Evidence That You May Think Should be Allowed, but Usually Is Not
Trials on TV or the movies always seem so easy. Almost everything that’s said in a trial gets admitted into evidence. Every now and then there’s an objection, but that’s usually for something that makes for good TV.
In real life, in court, there are many things that logic would dictate should be admissible but in fact are not. Clients themselves often don’t understand why certain facts or documents (usually ones helpful to their case) are inadmissible in trial.
Here are a few things that you would think should be admissible, but in most cases, are not:
Remedial Measures/Subsequent Repairs
Let’s say that you fall on a stairwell with no hand railing. A week after you fall, you notice the property has installed a handrail. That should be admissible, right? The fixing of a dangerous condition should be evidence that there was something wrong in the first place that needed fixing.
But in most cases, this kind of evidence is not allowed. Because public policy favors repairing dangerous conditions, if the property owner knows that fixing a dangerous condition will be used as evidence against him/her, he/she will be less willing to fix it.
After your accident, the guy in the other car offered to pay for your car damage. Now, after you have filed a lawsuit, he is saying he, in fact, was not the liable party–it is you who was at fault. Why can’t you use his settlement offer to show that he at one point took responsibility?
The law doesn’t allow this. The policy reason is to encourage people to settle disputes out of court or before trial and nobody would try to do that if they knew that just trying to settle could be used against them in court.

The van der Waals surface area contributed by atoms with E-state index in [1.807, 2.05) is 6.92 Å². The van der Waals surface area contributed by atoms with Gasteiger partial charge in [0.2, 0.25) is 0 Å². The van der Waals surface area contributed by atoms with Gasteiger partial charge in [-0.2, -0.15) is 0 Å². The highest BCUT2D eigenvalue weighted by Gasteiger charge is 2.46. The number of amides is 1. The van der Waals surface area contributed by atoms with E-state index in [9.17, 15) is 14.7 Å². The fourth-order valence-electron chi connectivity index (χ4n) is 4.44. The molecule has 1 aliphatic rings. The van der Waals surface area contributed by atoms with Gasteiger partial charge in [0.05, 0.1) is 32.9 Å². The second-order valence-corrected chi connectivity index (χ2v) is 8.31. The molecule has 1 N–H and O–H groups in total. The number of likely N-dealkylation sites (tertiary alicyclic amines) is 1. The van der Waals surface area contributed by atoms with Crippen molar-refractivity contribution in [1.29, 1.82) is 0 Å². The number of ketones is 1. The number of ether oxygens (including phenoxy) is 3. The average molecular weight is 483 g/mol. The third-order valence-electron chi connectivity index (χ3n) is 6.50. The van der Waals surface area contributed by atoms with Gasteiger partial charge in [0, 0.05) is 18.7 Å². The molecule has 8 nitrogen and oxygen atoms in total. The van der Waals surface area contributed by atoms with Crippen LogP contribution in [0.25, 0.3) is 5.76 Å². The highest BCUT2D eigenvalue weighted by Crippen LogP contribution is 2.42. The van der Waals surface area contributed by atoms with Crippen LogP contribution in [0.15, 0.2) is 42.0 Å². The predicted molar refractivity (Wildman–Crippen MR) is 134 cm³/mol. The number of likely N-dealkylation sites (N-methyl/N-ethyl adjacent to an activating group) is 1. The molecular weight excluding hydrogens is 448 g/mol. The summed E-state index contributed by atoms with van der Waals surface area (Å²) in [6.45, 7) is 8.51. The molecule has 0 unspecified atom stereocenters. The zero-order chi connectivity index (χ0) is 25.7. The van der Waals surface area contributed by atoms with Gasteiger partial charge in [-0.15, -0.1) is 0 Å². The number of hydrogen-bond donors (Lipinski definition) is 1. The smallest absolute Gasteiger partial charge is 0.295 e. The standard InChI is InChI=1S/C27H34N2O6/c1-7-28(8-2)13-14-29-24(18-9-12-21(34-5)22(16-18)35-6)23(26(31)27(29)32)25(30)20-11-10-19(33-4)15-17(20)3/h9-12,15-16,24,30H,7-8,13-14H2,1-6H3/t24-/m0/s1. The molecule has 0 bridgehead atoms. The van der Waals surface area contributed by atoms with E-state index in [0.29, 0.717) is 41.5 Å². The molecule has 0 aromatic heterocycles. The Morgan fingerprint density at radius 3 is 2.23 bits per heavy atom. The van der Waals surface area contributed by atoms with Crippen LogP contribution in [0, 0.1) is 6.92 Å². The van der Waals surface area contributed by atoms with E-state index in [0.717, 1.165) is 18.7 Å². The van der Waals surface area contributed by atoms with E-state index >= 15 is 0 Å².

The law also realizes that a settlement offer is not necessarily an admission of guilt at all; it may just be an attempt to avoid further litigation.
Prior Bad Acts
As a general rule, you cannot introduce evidence reflecting bad character. In Florida, in a civil case, only crimes involving false statement or fraud and felonies committed as an adult within a reasonable timeframe are admissible to impeach a witness’s credibility.
Although in many cases, an insurance company, and not the defendant individually, is paying for (and hiring and choosing) a defendant’s lawyer, and paying whatever a jury may award, it is inadmissible to convey to a jury that an insurance company is involved unless you are suing your own insurance company such as in a UM automobile case or your homeowners’ insurance.
Make sure your attorneys are ready to try your injury case if needed. Contact the Celeste Law Firm in West Palm Beach today for a free consultation to discuss how to recover damages for injuries you may have suffered.